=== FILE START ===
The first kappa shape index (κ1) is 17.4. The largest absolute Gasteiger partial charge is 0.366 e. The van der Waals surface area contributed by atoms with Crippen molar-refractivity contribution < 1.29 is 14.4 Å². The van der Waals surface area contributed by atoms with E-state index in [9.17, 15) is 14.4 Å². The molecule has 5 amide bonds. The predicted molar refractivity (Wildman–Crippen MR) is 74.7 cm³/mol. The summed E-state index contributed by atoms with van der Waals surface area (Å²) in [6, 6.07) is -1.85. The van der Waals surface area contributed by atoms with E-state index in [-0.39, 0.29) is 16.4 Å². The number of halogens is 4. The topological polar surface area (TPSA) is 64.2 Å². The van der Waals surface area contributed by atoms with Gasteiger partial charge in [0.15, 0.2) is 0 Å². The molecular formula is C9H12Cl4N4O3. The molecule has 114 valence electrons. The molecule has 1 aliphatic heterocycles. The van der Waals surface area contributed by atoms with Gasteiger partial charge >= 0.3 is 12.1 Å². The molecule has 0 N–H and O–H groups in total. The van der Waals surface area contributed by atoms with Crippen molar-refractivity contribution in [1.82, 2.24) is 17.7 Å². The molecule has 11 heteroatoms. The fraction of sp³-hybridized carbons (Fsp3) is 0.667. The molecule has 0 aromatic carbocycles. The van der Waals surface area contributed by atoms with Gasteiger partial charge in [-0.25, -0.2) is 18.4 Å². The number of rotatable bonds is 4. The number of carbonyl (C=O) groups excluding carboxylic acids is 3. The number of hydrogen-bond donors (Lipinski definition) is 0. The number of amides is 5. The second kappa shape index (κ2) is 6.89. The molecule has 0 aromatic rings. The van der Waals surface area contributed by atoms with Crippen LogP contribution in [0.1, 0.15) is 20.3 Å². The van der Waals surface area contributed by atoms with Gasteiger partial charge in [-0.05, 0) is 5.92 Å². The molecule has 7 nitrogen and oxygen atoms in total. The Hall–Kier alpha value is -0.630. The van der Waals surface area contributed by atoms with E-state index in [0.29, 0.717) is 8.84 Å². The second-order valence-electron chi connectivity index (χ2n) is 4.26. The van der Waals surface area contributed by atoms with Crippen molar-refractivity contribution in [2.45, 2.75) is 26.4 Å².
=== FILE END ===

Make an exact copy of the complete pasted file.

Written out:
The first kappa shape index (κ1) is 17.4. The largest absolute Gasteiger partial charge is 0.366 e. The van der Waals surface area contributed by atoms with Crippen molar-refractivity contribution < 1.29 is 14.4 Å². The van der Waals surface area contributed by atoms with E-state index in [9.17, 15) is 14.4 Å². The molecule has 5 amide bonds. The predicted molar refractivity (Wildman–Crippen MR) is 74.7 cm³/mol. The summed E-state index contributed by atoms with van der Waals surface area (Å²) in [6, 6.07) is -1.85. The van der Waals surface area contributed by atoms with E-state index in [-0.39, 0.29) is 16.4 Å². The number of halogens is 4. The topological polar surface area (TPSA) is 64.2 Å². The van der Waals surface area contributed by atoms with Gasteiger partial charge in [0.15, 0.2) is 0 Å². The molecular formula is C9H12Cl4N4O3. The molecule has 114 valence electrons. The molecule has 1 aliphatic heterocycles. The van der Waals surface area contributed by atoms with Gasteiger partial charge >= 0.3 is 12.1 Å². The molecule has 0 N–H and O–H groups in total. The van der Waals surface area contributed by atoms with Crippen molar-refractivity contribution in [1.82, 2.24) is 17.7 Å². The molecule has 11 heteroatoms. The fraction of sp³-hybridized carbons (Fsp3) is 0.667. The molecule has 0 aromatic carbocycles. The van der Waals surface area contributed by atoms with Gasteiger partial charge in [-0.25, -0.2) is 18.4 Å². The number of rotatable bonds is 4. The number of carbonyl (C=O) groups excluding carboxylic acids is 3. The number of hydrogen-bond donors (Lipinski definition) is 0. The number of amides is 5. The second kappa shape index (κ2) is 6.89. The molecule has 0 aromatic rings. The van der Waals surface area contributed by atoms with Crippen LogP contribution in [0.1, 0.15) is 20.3 Å². The van der Waals surface area contributed by atoms with Gasteiger partial charge in [-0.05, 0) is 5.92 Å². The molecule has 7 nitrogen and oxygen atoms in total. The Hall–Kier alpha value is -0.630. The van der Waals surface area contributed by atoms with E-state index in [0.29, 0.717) is 8.84 Å². The second-order valence-electron chi connectivity index (χ2n) is 4.26. The van der Waals surface area contributed by atoms with Crippen molar-refractivity contribution in [2.45, 2.75) is 26.4 Å².